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September 2012

September 28, 2012

The Scoreboard: This Week's Winners and Losers

Scoreboard.newEach Friday here at Off Message headquarters we bring you the week's winners and losers. Our formula for determining who belongs in what category is really quite simple: We crumple up a week's worth of Vermont newspapers, soak them in a bucket full of tritium and send them down The Chute at Jay Peak. Whatever comes out the other end we post here.

And now, behold The Scoreboard, for the week of Sept. 28:


Northeast Kingdom — Okay, this one's a layup. Jay Peak owner Bill Stenger's announcement of half a billion dollars of investment in the middle of nowhere is kind of a big deal. Runners-up: The thousand-plus foreign nationals who get to skip to the front of the green card line after investing $500,000 in the projects. Second runner-up: Whoever Stenger's flack is. The perfect combination of hype and secrecy had the press drooling over details of Thursday's NEK announcement.

Wendy Wilton — We liberal media elites mostly wrote Wilton off when the Rutland City treasurer jumped into the race against incumbent Democratic state treasurer, Beth Pearce. But thanks to a big boost from the Vermonters First super PAC and an aggressive campaign, the Rutland Republican is turning the race into the down-ticket battle to watch.

Jonathan LeopoldThe dismissal of a lawsuit Tuesday seeking to force Burlington Telecom to immediately repay $17 million in mismanaged money was a big victory for Leopold, Burlington's former chief administrative officer. The plaintiffs, two former city councilors, sought to force Leopold himself to come up with the cash. Dude told Seven Days he felt "vindicated" by the case's dismissal — even though Judge Geoffrey Crawford gave him a real finger-wagging in his decision.

Television stations — No doubt the owners of WCAX, WPTZ, FOX44 and ABC22 wish their stations were located in Cleveland or Tampa or Des Moines, where the real, presidential-calibre cash is flooding the airwaves. But ad buys placed in the past week by candidates Randy Brock, Phil Scott, Jack McMullen, Wendy Wilton and Beth Pearce — not to mention Vermonters First's continuing support — are surely helping the stations' bottom line. Shit, if McMullen decides to go hog-wild with his new ad campaign, they'll be like pigs at the money trough.

Losers after the jump...

Continue reading "The Scoreboard: This Week's Winners and Losers" »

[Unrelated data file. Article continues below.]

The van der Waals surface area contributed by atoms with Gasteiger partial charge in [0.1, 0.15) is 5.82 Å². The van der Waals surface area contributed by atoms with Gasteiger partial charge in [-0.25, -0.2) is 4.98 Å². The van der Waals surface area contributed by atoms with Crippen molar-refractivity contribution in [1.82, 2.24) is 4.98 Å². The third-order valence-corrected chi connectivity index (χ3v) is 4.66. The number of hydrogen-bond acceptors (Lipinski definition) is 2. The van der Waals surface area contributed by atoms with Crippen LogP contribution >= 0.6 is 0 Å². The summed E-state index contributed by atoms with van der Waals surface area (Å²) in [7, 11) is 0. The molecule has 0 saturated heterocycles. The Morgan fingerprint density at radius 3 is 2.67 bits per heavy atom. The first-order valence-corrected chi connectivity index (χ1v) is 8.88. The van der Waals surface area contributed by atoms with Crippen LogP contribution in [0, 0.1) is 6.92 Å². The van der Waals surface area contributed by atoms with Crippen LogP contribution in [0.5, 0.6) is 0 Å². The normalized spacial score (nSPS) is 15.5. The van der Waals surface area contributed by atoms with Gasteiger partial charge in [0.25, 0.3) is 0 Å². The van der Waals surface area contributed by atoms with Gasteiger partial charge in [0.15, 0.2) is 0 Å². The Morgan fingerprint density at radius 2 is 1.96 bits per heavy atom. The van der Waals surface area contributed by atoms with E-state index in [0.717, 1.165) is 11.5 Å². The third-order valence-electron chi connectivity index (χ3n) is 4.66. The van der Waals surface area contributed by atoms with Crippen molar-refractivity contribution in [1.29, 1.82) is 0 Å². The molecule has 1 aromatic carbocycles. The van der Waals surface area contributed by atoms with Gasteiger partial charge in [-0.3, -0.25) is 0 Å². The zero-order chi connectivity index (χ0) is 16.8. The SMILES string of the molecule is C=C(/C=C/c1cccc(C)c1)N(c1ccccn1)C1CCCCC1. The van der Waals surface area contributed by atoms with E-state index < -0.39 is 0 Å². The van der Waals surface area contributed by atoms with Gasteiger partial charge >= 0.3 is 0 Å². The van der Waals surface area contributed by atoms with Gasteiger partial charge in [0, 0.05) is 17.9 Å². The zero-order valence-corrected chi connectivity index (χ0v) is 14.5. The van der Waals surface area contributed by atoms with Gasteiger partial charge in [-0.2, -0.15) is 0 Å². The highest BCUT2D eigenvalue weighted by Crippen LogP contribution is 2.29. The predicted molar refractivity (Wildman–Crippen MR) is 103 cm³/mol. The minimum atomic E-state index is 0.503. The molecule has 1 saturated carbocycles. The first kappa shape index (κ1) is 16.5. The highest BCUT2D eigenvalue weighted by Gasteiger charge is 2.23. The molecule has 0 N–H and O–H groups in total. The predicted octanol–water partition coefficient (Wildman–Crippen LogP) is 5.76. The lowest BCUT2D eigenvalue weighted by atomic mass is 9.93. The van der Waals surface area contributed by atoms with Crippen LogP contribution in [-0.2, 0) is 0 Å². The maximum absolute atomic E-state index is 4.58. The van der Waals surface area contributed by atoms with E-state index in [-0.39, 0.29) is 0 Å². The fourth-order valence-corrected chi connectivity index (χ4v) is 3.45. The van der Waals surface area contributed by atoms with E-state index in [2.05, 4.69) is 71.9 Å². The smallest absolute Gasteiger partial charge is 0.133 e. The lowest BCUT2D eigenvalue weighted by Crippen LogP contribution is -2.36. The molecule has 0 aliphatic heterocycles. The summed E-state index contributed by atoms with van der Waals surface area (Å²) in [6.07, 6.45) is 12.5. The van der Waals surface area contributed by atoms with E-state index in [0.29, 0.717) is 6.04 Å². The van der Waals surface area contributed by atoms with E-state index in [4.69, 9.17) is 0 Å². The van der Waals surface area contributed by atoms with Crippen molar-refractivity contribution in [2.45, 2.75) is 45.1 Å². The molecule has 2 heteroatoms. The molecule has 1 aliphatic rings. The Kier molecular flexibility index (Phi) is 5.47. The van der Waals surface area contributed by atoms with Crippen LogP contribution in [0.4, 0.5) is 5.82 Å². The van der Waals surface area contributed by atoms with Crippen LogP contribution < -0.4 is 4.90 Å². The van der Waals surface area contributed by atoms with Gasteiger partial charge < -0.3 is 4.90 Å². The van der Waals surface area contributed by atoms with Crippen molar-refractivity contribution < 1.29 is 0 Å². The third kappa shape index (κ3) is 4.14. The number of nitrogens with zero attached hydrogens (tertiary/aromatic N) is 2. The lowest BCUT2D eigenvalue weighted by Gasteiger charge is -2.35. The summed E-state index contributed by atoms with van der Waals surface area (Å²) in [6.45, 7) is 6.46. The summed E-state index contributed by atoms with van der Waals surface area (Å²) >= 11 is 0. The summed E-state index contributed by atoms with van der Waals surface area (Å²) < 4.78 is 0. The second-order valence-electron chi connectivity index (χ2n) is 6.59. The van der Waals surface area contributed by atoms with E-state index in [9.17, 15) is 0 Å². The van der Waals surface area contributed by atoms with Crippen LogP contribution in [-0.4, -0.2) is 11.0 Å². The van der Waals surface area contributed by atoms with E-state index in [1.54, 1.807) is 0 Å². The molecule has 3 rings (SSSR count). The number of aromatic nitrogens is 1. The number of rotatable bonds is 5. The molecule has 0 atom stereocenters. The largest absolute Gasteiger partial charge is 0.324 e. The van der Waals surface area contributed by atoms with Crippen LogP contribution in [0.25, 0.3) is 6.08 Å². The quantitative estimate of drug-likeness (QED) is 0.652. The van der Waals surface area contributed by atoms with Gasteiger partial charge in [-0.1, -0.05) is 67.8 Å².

September 27, 2012

Pearce to Fight Back on the Airwaves

Beth-PearceAs we reported in this week's Fair Game, Vermont Democrats are worried that incumbent State Treasurer Beth Pearce is being vastly outspent by forces loyal to her Republican opponent, Rutland City Treasurer Wendy Wilton. Most troubling for the Dems: the conservative super PAC Vermonters First, which has fastened on to Wilton's candidacy — financing television ads, mailers and robo-calls on her behalf.

Today, Pearce's campaign started to fight back on the airwaves. According to records obtained from four Vermont television stations and confirmed by Pearce's staff, she has secured roughly $20,000 worth of ad time during the final week of the race.

Most of that money — $16,700 of it — will pay for 52 spots on WCAX-TV. Another $3200 will be split between WPTZ-TV, Fox44 and ABC22.

Continue reading "Pearce to Fight Back on the Airwaves" »

"Phil" Baruth? Since When?

DSC03461Maybe you've seen the lawn signs — bright blue placards with white letters imploring you to re-elect someone named "Phil Baruth" to the state Senate this November.

We definitely remember a guy named "Philip Baruth." He was an author, English professor at UVM, political blogger, VPR commentator and was elected to represent Chittenden County in the state Senate in 2010. It appears that Philip Baruth still works at UVM. And the state's official 2012 candidate roster lists a Philip Baruth, but no Phil.

So who is this Phil Baruth? Seven Days launched a resource-intensive investigation to learn the truth. But after numerous public records requests, dozens of scathing editorials and many nights of digging through Philip Baruth's trash, we were no closer to an answer.

So we picked up the phone, dialed Philip Baruth and asked him.

Continue reading ""Phil" Baruth? Since When?" »

Former Presidential Candidate Sues St. Michael's Student Journalists for Libel

John D. HaywoodRemember John D. Haywood, the Democrat who challenged President Barack Obama in the New Hampshire primary?

Neither do we.

Haywood didn't get much press in the run-up to the first-in-the-nation primary — nor did a dozen other also-rans whose names appeared on the ballot. But journalism students of Saint Michael's College took the time to interview and profile each and every B-lister on the New Hampshire primary ballot in the name of the democracy.